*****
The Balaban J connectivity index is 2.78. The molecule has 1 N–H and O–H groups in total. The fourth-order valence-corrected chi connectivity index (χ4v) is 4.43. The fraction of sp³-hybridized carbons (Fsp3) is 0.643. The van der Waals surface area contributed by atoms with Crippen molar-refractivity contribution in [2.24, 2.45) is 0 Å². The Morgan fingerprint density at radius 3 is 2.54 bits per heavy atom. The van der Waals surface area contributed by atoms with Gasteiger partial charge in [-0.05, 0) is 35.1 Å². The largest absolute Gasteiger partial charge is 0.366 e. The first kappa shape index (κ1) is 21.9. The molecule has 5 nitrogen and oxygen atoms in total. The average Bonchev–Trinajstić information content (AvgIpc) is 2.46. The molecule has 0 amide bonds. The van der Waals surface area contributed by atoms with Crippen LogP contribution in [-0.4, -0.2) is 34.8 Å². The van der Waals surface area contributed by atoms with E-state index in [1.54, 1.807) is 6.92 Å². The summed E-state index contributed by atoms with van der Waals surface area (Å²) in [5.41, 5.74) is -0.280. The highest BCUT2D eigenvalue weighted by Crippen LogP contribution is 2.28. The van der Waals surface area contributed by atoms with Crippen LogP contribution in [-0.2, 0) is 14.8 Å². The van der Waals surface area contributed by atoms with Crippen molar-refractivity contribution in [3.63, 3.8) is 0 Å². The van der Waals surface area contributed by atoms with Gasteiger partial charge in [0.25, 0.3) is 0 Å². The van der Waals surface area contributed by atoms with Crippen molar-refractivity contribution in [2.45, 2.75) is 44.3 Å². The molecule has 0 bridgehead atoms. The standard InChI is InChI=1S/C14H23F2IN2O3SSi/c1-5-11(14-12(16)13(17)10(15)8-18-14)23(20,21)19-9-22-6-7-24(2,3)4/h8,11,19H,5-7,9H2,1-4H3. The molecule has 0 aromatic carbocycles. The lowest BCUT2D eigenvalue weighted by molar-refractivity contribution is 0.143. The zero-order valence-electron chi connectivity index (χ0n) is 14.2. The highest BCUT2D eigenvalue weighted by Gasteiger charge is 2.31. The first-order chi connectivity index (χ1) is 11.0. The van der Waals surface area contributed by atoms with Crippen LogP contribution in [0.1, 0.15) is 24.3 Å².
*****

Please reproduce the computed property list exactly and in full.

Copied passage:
The Balaban J connectivity index is 2.78. The molecule has 1 N–H and O–H groups in total. The fourth-order valence-corrected chi connectivity index (χ4v) is 4.43. The fraction of sp³-hybridized carbons (Fsp3) is 0.643. The van der Waals surface area contributed by atoms with Crippen molar-refractivity contribution in [2.24, 2.45) is 0 Å². The Morgan fingerprint density at radius 3 is 2.54 bits per heavy atom. The van der Waals surface area contributed by atoms with Gasteiger partial charge in [-0.05, 0) is 35.1 Å². The largest absolute Gasteiger partial charge is 0.366 e. The first kappa shape index (κ1) is 21.9. The molecule has 5 nitrogen and oxygen atoms in total. The average Bonchev–Trinajstić information content (AvgIpc) is 2.46. The molecule has 0 amide bonds. The van der Waals surface area contributed by atoms with Crippen LogP contribution in [-0.4, -0.2) is 34.8 Å². The van der Waals surface area contributed by atoms with E-state index in [1.54, 1.807) is 6.92 Å². The summed E-state index contributed by atoms with van der Waals surface area (Å²) in [5.41, 5.74) is -0.280. The highest BCUT2D eigenvalue weighted by Crippen LogP contribution is 2.28. The van der Waals surface area contributed by atoms with Crippen LogP contribution in [-0.2, 0) is 14.8 Å². The van der Waals surface area contributed by atoms with Crippen molar-refractivity contribution in [3.63, 3.8) is 0 Å². The van der Waals surface area contributed by atoms with Gasteiger partial charge in [0.25, 0.3) is 0 Å². The van der Waals surface area contributed by atoms with Crippen molar-refractivity contribution in [2.45, 2.75) is 44.3 Å². The molecule has 0 bridgehead atoms. The standard InChI is InChI=1S/C14H23F2IN2O3SSi/c1-5-11(14-12(16)13(17)10(15)8-18-14)23(20,21)19-9-22-6-7-24(2,3)4/h8,11,19H,5-7,9H2,1-4H3. The molecule has 0 aromatic carbocycles. The lowest BCUT2D eigenvalue weighted by molar-refractivity contribution is 0.143. The zero-order valence-electron chi connectivity index (χ0n) is 14.2. The highest BCUT2D eigenvalue weighted by Gasteiger charge is 2.31. The first-order chi connectivity index (χ1) is 11.0. The van der Waals surface area contributed by atoms with Crippen LogP contribution in [0.1, 0.15) is 24.3 Å².